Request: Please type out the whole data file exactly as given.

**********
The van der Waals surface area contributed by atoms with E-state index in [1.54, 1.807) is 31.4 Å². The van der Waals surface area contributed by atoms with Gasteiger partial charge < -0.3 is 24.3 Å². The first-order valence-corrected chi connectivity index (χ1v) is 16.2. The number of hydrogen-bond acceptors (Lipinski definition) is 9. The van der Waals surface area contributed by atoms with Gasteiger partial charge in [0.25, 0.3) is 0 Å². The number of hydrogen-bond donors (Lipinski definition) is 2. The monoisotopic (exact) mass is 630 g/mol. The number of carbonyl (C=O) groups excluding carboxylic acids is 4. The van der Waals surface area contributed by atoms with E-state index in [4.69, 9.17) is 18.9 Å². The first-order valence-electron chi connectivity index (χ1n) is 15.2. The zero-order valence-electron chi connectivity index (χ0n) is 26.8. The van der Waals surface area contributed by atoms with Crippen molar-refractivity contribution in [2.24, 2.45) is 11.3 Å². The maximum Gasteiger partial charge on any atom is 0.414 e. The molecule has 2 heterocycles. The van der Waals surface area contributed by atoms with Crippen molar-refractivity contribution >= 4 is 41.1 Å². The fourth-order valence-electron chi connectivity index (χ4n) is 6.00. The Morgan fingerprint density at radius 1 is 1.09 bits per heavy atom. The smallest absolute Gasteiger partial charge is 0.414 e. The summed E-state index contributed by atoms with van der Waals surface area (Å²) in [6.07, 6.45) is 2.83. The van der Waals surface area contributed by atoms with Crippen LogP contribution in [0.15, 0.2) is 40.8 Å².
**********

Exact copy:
The van der Waals surface area contributed by atoms with E-state index in [1.54, 1.807) is 31.4 Å². The van der Waals surface area contributed by atoms with Gasteiger partial charge < -0.3 is 24.3 Å². The first-order valence-corrected chi connectivity index (χ1v) is 16.2. The number of hydrogen-bond acceptors (Lipinski definition) is 9. The van der Waals surface area contributed by atoms with Gasteiger partial charge in [0.25, 0.3) is 0 Å². The number of hydrogen-bond donors (Lipinski definition) is 2. The monoisotopic (exact) mass is 630 g/mol. The number of carbonyl (C=O) groups excluding carboxylic acids is 4. The van der Waals surface area contributed by atoms with E-state index in [4.69, 9.17) is 18.9 Å². The first-order valence-electron chi connectivity index (χ1n) is 15.2. The zero-order valence-electron chi connectivity index (χ0n) is 26.8. The van der Waals surface area contributed by atoms with Crippen molar-refractivity contribution in [2.24, 2.45) is 11.3 Å². The maximum Gasteiger partial charge on any atom is 0.414 e. The molecule has 2 heterocycles. The van der Waals surface area contributed by atoms with Crippen molar-refractivity contribution >= 4 is 41.1 Å². The fourth-order valence-electron chi connectivity index (χ4n) is 6.00. The Morgan fingerprint density at radius 1 is 1.09 bits per heavy atom. The smallest absolute Gasteiger partial charge is 0.414 e. The summed E-state index contributed by atoms with van der Waals surface area (Å²) in [6.07, 6.45) is 2.83. The van der Waals surface area contributed by atoms with Crippen LogP contribution in [0.15, 0.2) is 40.8 Å².